13. BAG1: the guardian of anti-apoptotic proteins in acute myeloid leukemia.

    Directory of Open Access Journals (Sweden)

    Sanja Aveic

    Full Text Available BCL2 associated Athano-Gene 1 (BAG1 is a multifunctional protein that has been described to be involved in different cell processes linked to cell survival. It has been reported as deregulated in diverse cancer types. Here, BAG1 protein was found highly expressed in children with acute myeloid leukemia at diagnosis, and in a cohort of leukemic cell lines. A silencing approach was used for determining BAG1's role in AML, finding that its down-regulation decreased expression of BCL2, BCL-XL, MCL1, and phospho-ERK1/2, all proteins able to sustain leukemia, without affecting the pro-apoptotic protein BAX. BAG1 down-regulation was also found to increase expression of BAG3, whose similar activity was able to compensate the loss of function of BAG1. BAG1/BAG3 co-silencing caused an enhanced cell predisposition to death in cell lines and also in primary AML cultures, affecting the same proteins. Cell death was CASPASE-3 dependent, was accompanied by PARP cleavage and documented by an increased release of pro-apoptotic molecules Smac/DIABLO and Cytochrome c. BAG1 was found to directly maintain BCL2 and to protect MCL1 from proteasomal degradation by controlling USP9X expression, which appeared to be its novel target. Finally, BAG1 was found able to affect leukemia cell fate by influencing the expression of anti-apoptotic proteins crucial for AML maintenance.

  14. Significance of murine retroviral mutagenesis for identification of disease genes in human acute myeloid leukemia.

    Science.gov (United States)

    Erkeland, Stefan J; Verhaak, Roel G W; Valk, Peter J M; Delwel, Ruud; Löwenberg, Bob; Touw, Ivo P

    2006-01-15

    Retroviral insertion mutagenesis is considered a powerful tool to identify cancer genes in mice, but its significance for human cancer has remained elusive. Moreover, it has recently been debated whether common virus integrations are always a hallmark of tumor cells and contribute to the oncogenic process. Acute myeloid leukemia (AML) is a heterogeneous disease with a variable response to treatment. Recurrent cytogenetic defects and acquired mutations in regulatory genes are associated with AML subtypes and prognosis. Recently, gene expression profiling (GEP) has been applied to further risk stratify AML. Here, we show that mouse leukemia genes identified by retroviral insertion mutagenesis are more frequently differentially expressed in distinct subclasses of adult and pediatric AML than randomly selected genes or genes located more distantly from a virus integration site. The candidate proto-oncogenes showing discriminative expression in primary AML could be placed in regulatory networks mainly involved in signal transduction and transcriptional control. Our data support the validity of retroviral insertion mutagenesis in mice for human disease and indicate that combining these murine screens for potential proto-oncogenes with GEP in human AML may help to identify critical disease genes and novel pathogenetic networks in leukemia.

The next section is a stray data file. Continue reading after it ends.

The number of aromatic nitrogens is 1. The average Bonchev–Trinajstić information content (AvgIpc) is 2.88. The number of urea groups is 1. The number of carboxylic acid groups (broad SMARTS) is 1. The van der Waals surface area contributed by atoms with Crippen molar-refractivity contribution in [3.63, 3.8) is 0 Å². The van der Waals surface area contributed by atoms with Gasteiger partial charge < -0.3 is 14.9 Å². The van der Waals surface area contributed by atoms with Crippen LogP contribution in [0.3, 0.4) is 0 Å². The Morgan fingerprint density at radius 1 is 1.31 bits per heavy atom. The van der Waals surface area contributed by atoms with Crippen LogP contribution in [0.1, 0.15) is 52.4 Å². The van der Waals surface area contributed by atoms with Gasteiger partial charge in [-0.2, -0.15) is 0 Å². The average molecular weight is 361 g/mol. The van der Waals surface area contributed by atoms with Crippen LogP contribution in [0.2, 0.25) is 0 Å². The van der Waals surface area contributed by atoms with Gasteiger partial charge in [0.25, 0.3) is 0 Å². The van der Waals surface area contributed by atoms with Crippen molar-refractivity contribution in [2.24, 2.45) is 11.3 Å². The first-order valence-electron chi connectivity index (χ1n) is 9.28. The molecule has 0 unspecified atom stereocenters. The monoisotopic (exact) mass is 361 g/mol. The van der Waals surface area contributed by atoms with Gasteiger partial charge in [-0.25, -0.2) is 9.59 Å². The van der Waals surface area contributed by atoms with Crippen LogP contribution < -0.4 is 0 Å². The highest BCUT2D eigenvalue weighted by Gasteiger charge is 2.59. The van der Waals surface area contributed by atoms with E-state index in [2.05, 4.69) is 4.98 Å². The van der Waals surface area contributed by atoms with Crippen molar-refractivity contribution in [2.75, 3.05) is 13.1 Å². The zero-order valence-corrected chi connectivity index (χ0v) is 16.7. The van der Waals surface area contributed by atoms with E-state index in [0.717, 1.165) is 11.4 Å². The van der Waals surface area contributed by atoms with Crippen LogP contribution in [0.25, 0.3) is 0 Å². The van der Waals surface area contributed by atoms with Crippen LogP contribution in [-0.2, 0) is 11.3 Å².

15. Addiction of t(8;21 and inv(16 Acute Myeloid Leukemia to Native RUNX1

    Directory of Open Access Journals (Sweden)

    Oren Ben-Ami

    2013-09-01

    Full Text Available The t(8;21 and inv(16 chromosomal aberrations generate the oncoproteins AML1-ETO (A-E and CBFβ-SMMHC (C-S. The role of these oncoproteins in acute myeloid leukemia (AML etiology has been well studied. Conversely, the function of native RUNX1 in promoting A-E- and C-S-mediated leukemias has remained elusive. We show that wild-type RUNX1 is required for the survival of t(8;21-Kasumi-1 and inv(16-ME-1 leukemic cells. RUNX1 knockdown in Kasumi-1 cells (Kasumi-1RX1-KD attenuates the cell-cycle mitotic checkpoint, leading to apoptosis, whereas knockdown of A-E in Kasumi-1RX1-KD rescues these cells. Mechanistically, a delicate RUNX1/A-E balance involving competition for common genomic sites that regulate RUNX1/A-E targets sustains the malignant cell phenotype. The broad medical significance of this leukemic cell addiction to native RUNX1 is underscored by clinical data showing that an active RUNX1 allele is usually preserved in both t(8;21 or inv(16 AML patients, whereas RUNX1 is frequently inactivated in other forms of leukemia. Thus, RUNX1 and its mitotic control targets are potential candidates for new therapeutic approaches.